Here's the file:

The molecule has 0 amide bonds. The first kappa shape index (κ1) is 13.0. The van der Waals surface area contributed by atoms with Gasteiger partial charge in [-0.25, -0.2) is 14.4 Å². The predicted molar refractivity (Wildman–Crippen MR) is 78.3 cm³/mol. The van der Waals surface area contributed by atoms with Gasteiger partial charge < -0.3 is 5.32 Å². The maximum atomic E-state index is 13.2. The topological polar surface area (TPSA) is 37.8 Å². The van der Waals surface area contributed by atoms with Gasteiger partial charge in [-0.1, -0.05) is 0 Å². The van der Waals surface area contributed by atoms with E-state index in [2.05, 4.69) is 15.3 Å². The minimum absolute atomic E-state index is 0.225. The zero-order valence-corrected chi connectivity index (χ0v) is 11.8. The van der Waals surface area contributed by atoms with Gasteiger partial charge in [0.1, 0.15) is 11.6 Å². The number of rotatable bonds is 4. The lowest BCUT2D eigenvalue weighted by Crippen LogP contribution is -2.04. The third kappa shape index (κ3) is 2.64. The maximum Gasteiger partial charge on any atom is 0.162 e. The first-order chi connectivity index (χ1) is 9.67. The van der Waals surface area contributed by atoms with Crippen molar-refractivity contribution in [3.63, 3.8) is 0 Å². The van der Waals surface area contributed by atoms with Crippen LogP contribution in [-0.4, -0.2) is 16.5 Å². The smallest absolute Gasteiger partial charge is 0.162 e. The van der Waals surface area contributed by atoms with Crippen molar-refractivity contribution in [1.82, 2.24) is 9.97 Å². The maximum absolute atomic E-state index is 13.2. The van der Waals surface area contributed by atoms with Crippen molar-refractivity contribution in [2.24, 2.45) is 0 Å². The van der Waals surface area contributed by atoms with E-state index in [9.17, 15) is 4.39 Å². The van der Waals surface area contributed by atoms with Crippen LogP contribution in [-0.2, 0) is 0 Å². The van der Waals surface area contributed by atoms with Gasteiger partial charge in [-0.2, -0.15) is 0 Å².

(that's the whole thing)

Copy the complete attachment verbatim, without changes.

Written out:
The molecule has 0 amide bonds. The first kappa shape index (κ1) is 13.0. The van der Waals surface area contributed by atoms with Gasteiger partial charge in [-0.25, -0.2) is 14.4 Å². The predicted molar refractivity (Wildman–Crippen MR) is 78.3 cm³/mol. The van der Waals surface area contributed by atoms with Gasteiger partial charge < -0.3 is 5.32 Å². The maximum atomic E-state index is 13.2. The topological polar surface area (TPSA) is 37.8 Å². The van der Waals surface area contributed by atoms with Gasteiger partial charge in [-0.1, -0.05) is 0 Å². The van der Waals surface area contributed by atoms with E-state index in [2.05, 4.69) is 15.3 Å². The minimum absolute atomic E-state index is 0.225. The zero-order valence-corrected chi connectivity index (χ0v) is 11.8. The van der Waals surface area contributed by atoms with Gasteiger partial charge in [0.1, 0.15) is 11.6 Å². The number of rotatable bonds is 4. The lowest BCUT2D eigenvalue weighted by Crippen LogP contribution is -2.04. The third kappa shape index (κ3) is 2.64. The maximum Gasteiger partial charge on any atom is 0.162 e. The first-order chi connectivity index (χ1) is 9.67. The van der Waals surface area contributed by atoms with Crippen molar-refractivity contribution in [3.63, 3.8) is 0 Å². The van der Waals surface area contributed by atoms with Crippen LogP contribution in [-0.4, -0.2) is 16.5 Å². The smallest absolute Gasteiger partial charge is 0.162 e. The van der Waals surface area contributed by atoms with Crippen molar-refractivity contribution in [1.82, 2.24) is 9.97 Å². The maximum absolute atomic E-state index is 13.2. The van der Waals surface area contributed by atoms with Crippen molar-refractivity contribution in [2.24, 2.45) is 0 Å². The van der Waals surface area contributed by atoms with E-state index in [9.17, 15) is 4.39 Å². The van der Waals surface area contributed by atoms with Crippen LogP contribution in [-0.2, 0) is 0 Å². The van der Waals surface area contributed by atoms with Gasteiger partial charge in [-0.2, -0.15) is 0 Å².